In the sitcom The Office, two employees are locked in a perpetual pettiness that often manifests itself in Jim pranking Dwight and Dwight’s comical indignation.
The pranks vary from Jim putting Dwight’s stapler in a Jello mold to Jim putting the entire contents of Dwight’s desk into a vending machine.
Dwight always informs his boss Michael or the Human Resources representative, Toby.
The rule breaking is so frequent and Dwight’s complaints so numerous that Toby has started a secret file for Dwight’s complaints that are stored in New York.
This file, however, never leaves Toby’s office.
The elaborate story of sending a list of Jim’s misdeeds to a higher level of justice in New York City is a tool to make Dwight feel better.
Dwight knows he is following the rules.
He goes to great lengths to show his adherence to them and to equal lengths to show other’s failure to follow the rules.
Thus, the secret file in New York.
Dwight has a love of the law.
It helps him makes sense of the numbing world of his office.
This love of the law makes Dwight somewhat ridiculous to modern audiences.
Christians, especially protestant, don’t have a high opinion of “the law.”
Luther said, “every doer of the law and every moral worker is accursed, for he walketh in the presumption of his own righteousness.”
Luther is working off of Paul who we sometimes think of having a low opinion of the law.
But it’s important to remember that the law has not always been viewed with such low esteem.
We know that the law is a gift from God.
In the Old Testament, the law is compared to mana that falls from heaven and nourishes the sojourning Israelites in the wilderness.
So, is the law good or bad?
Is it a gift or a curse?
Are Christians called to be Jims who undermine the law as something silly or Dwights who zealously follow the law to the point of annoyance if not absurdity?
Let’s ask Jesus.
Do not think that I have come to abolish the law or the prophets; I have come not to abolish but to fulfill. For truly I tell you, until heaven and earth pass away, not one letter, not one stroke of a letter, will pass from the law until all is accomplished.
Dwight’s it is?
No, thanks be to God.
What Jesus is getting at is something the prophet Jeremiah alludes to.
“The days are coming,” declares the Lord,
“when I will make a new covenant
with the people of Israel
and with the people of Judah.
It will not be like the covenant
I made with their ancestors
when I took them by the hand
to lead them out of Egypt,
because they broke my covenant,
though I was a husband to[d] them,[e]”
declares the Lord.
“This is the covenant I will make with the people of Israel
after that time,” declares the Lord.
“I will put my law in their minds
and write it on their hearts.
I will be their God,
and they will be my people.
No longer will they teach their neighbor,
or say to one another, ‘Know the Lord,’
because they will all know me,
from the least of them to the greatest,”
declares the Lord.
“For I will forgive their wickedness
and will remember their sins no more.”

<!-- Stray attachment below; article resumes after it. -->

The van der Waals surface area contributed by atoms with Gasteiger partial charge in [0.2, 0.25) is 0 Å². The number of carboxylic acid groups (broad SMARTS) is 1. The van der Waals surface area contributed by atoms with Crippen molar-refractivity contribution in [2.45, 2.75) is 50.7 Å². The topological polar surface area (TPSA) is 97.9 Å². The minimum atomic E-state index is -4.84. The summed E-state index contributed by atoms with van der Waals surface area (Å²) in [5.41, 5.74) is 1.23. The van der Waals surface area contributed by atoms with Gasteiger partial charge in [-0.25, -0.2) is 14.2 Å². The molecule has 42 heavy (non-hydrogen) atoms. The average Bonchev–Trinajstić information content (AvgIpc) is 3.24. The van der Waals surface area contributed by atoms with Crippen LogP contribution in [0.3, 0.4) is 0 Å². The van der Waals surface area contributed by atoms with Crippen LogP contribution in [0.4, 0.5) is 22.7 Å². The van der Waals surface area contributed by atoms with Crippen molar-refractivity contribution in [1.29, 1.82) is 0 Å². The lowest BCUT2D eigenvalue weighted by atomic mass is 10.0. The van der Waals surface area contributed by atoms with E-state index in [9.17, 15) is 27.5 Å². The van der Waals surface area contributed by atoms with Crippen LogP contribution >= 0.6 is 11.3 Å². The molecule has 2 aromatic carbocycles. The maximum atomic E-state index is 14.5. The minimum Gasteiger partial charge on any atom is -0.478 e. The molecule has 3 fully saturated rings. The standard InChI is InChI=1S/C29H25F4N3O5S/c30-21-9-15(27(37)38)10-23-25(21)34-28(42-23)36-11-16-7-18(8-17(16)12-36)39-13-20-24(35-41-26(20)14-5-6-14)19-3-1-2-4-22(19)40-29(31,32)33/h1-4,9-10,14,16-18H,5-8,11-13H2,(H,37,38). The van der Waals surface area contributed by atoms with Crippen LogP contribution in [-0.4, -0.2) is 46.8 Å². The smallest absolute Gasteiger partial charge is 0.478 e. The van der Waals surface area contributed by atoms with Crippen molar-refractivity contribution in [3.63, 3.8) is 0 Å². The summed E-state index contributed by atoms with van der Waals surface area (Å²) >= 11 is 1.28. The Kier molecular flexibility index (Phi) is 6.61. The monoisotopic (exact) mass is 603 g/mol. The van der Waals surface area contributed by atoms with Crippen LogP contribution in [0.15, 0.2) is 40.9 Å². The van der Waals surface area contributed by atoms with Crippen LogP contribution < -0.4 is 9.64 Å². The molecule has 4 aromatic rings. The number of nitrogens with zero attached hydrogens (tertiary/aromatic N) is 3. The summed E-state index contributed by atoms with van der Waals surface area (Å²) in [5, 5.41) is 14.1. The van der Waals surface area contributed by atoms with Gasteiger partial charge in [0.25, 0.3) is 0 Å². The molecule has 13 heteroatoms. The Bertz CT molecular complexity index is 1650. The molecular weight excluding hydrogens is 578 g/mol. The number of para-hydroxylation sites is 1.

The purpose of the law is not so that God can keep a secret file in New York about each of us.
We are not to be a bunch of petty rule followers but neither are we called to be a casual dismissal of God’s law.
If, with you tolerance, I might illustrate my point with one more of my favorite pranks.
Jim restarts his computers and we hear the iconic noise of a Windows restarting.
Bum bum bum bum.
He then offers Dwight a mint.
We then see a montage of Jim playing the music and offering Dwight a mint.
Each time Dwight more instinctively takes the mint.
Bum bum bum bum
That is until the last time.
The music plays but this time Jim doesn’t offer a mint.
However, there Dwight is with his hand out ready to receive it.
Jim asks, “what are you doing?”
Dwight, seems almost unaware his hand is out and says, “I… I don’t know.”
My mouth tastes bad all of a sudden.
Then Jim slyly stares down the camera.
We know what has happened.
Dwight has been conditioned to expect a mint when he hears the noise.
This is the aim of the law and the promise heard in Jeremiah and realized in Jesus Christ.
I will write the law on their hearts.
In Jesus we see a person so saturated in God’s law that he enacts it almost subconsciously.
This is God’s dream for us.
That we would follow these laws that were made for our flourishing in a way that was almost like walking or even breathing.
We would do them almost without thinking.
How do we do it?
Well it takes conditioning, practice and time.
We need to expose ourselves to the law.
Jesus talks about living off of it.
And to live off something you must meet it daily.
He uses another metaphor.
Salt, saltiness, and losing saltiness.
How does salt lose its saltiness?
Well, by being diluted by other stuff.
If salt is mixed with enough other stuff, it stops being salt.
It stands to reason then that if we are to be like Jesus and be saturated with the law and maintain our saltiness and be a light it will take a few things.
First, take some time to think about what you expose yourself to everyday.
How often are you exposing yourself to Fox News, MSNBC, Netflix and other influences.
How often are you exposing yourself to the bible?
What is the ratio?
If you don’t want to lose your saltiness, it’s important to be aware of what you are letting in.
What are you letting in and what are you keeping out?
To be Christian is to mindful of what we let influence us.
If you feel out of whack and out of balance start there.
Take some time this week to think about it.
Because next week we will hear God give us a choice.
And if you want to know what the choice is, come back next week!
I’ll leave you hanging until then.